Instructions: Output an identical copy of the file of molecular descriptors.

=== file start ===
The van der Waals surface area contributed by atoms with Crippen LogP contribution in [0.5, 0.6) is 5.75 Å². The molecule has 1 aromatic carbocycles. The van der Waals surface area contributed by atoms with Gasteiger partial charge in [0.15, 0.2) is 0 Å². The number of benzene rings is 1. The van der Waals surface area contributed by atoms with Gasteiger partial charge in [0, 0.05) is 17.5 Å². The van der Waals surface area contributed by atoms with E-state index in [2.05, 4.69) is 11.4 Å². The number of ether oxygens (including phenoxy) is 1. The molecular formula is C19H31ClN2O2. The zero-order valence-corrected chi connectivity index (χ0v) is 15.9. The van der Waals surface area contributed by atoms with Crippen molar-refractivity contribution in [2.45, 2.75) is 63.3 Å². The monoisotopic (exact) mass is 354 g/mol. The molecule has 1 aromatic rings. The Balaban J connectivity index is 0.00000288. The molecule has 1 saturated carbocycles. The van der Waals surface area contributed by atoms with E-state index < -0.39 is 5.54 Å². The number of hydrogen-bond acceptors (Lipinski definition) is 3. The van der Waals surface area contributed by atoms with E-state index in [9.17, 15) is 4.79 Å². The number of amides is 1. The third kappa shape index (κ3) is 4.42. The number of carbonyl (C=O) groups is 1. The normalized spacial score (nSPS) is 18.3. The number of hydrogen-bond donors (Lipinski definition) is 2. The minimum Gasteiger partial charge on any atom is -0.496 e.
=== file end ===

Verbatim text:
The van der Waals surface area contributed by atoms with Crippen LogP contribution in [0.5, 0.6) is 5.75 Å². The molecule has 1 aromatic carbocycles. The van der Waals surface area contributed by atoms with Gasteiger partial charge in [0.15, 0.2) is 0 Å². The number of benzene rings is 1. The van der Waals surface area contributed by atoms with Gasteiger partial charge in [0, 0.05) is 17.5 Å². The van der Waals surface area contributed by atoms with E-state index in [2.05, 4.69) is 11.4 Å². The number of ether oxygens (including phenoxy) is 1. The molecular formula is C19H31ClN2O2. The zero-order valence-corrected chi connectivity index (χ0v) is 15.9. The van der Waals surface area contributed by atoms with Crippen molar-refractivity contribution in [2.45, 2.75) is 63.3 Å². The monoisotopic (exact) mass is 354 g/mol. The molecule has 1 aromatic rings. The Balaban J connectivity index is 0.00000288. The molecule has 1 saturated carbocycles. The van der Waals surface area contributed by atoms with E-state index < -0.39 is 5.54 Å². The number of hydrogen-bond acceptors (Lipinski definition) is 3. The van der Waals surface area contributed by atoms with E-state index in [9.17, 15) is 4.79 Å². The number of amides is 1. The third kappa shape index (κ3) is 4.42. The number of carbonyl (C=O) groups is 1. The normalized spacial score (nSPS) is 18.3. The number of hydrogen-bond donors (Lipinski definition) is 2. The minimum Gasteiger partial charge on any atom is -0.496 e.